check out some info on geoarbitrage its definately really interesting!

        Have a great day. Thanks again

        • Christine says:

          Hi Rob,
          Looking at property taxes as well is a very good idea! I guess I did not expect such a difference.
          I should explain that we started by calculating our monthly expenses, opened a ‘house expenses account’ for this, and put a set amount of money in it for taxes, utilities, insurance, etc. Set and forget. During our accumulation years we paid purselves first, then had fun with what was left, and often we still had money left to invest. We are now retired and still have our house account. We just don’t save anymore, though I admit I still love stock trading and any money left at the end of the month still goes into stocks.

          • Rob says:

            good points.

            Great to hear Christine. It sounds like you are living the dream now. Your financial planning was fantastic. Nice work!

  3. I’m in the same boat. I always aggressively pay myself first, and whatever is left I either spend, or throw into other investments.

    I’m probably one of the less frugal money bloggers – but life is short – need to enjoy it now too. Pay yourself first, and everything will work out in the end.
    Jordan @moneymaaster.com recently posted…Time to get excited Canada!My Profile

    • Rob says:

      hey Jordan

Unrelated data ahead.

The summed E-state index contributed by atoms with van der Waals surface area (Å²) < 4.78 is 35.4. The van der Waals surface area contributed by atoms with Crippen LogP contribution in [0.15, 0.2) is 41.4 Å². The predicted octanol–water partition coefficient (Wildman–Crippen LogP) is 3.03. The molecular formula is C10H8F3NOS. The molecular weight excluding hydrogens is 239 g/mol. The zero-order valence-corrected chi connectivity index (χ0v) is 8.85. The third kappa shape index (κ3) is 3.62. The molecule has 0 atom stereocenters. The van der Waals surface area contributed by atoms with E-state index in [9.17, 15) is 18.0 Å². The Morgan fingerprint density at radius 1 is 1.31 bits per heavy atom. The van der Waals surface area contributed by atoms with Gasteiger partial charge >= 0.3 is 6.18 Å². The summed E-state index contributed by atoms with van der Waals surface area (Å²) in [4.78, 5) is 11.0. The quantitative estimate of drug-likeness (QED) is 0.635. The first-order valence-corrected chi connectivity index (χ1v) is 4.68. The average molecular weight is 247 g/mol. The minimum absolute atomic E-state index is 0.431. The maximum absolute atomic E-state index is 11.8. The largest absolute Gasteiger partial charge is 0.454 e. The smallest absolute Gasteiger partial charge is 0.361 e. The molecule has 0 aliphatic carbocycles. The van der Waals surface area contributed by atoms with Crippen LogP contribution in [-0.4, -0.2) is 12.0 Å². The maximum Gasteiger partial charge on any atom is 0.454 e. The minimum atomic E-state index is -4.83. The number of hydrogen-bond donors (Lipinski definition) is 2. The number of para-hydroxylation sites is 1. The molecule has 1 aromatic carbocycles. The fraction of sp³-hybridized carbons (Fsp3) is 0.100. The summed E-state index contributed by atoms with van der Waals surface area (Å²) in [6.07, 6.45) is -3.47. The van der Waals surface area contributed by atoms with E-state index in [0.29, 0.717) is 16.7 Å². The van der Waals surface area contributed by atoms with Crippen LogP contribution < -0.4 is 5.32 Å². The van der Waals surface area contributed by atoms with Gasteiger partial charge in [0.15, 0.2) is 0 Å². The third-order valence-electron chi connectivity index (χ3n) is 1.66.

couldnt agree more. I kinda feel the same. I like to tip pretty well when we go out to eat, we hand out full choc bars at halloween (as divy dad pointed out, this aint something you see most bloggers do)

      Live and love life now, but continue saving for the future.

      cheers man!

  4. DivvyDad says:

    We did budget at one time as well, but now we are also big proponents of paying ourselves first and we have been at this for awhile so we generally know what we are spending money on. With that said, I do still track our monthly expenditures once per month and then at the end of the year we evaluate and see where we spent less or more than we expected to based on our historical trends.

    We are fortunate to be able to invest a decent amount of money every month, cover our bills and commitments, and still have some money for less frugal spending. As you noted, some months we don’t have as much discretionary spending and then I will direct extra into investments.

    I guess one could say we technically still budget since I am tracking it, but in my mind it is not akin to what most consider budgeting. Part of that may be because the typical reaction to the word budget is one of restriction, or being miserly, and I don’t feel that fits us at all.
    DivvyDad recently posted…Recent Buy :: BlackRock, Inc.My Profile

    • Rob says:

      hey dd

      I got to say thats a pretty good system. Might even giver a go just to keep a eye on the little stuff.

      Anyways whatever you guys are doing is working. You been buying stocks left right and center, like todays blackrock buy!

      keep it up man.

  5. I have not done a real budget in years! We simply have a general idea of what we need to save and just work towards getting expenses to fit in with the rest of our income. Sometimes, things go upside down and our saving-goal falls by the wayside. Oh well, we move on to the next month!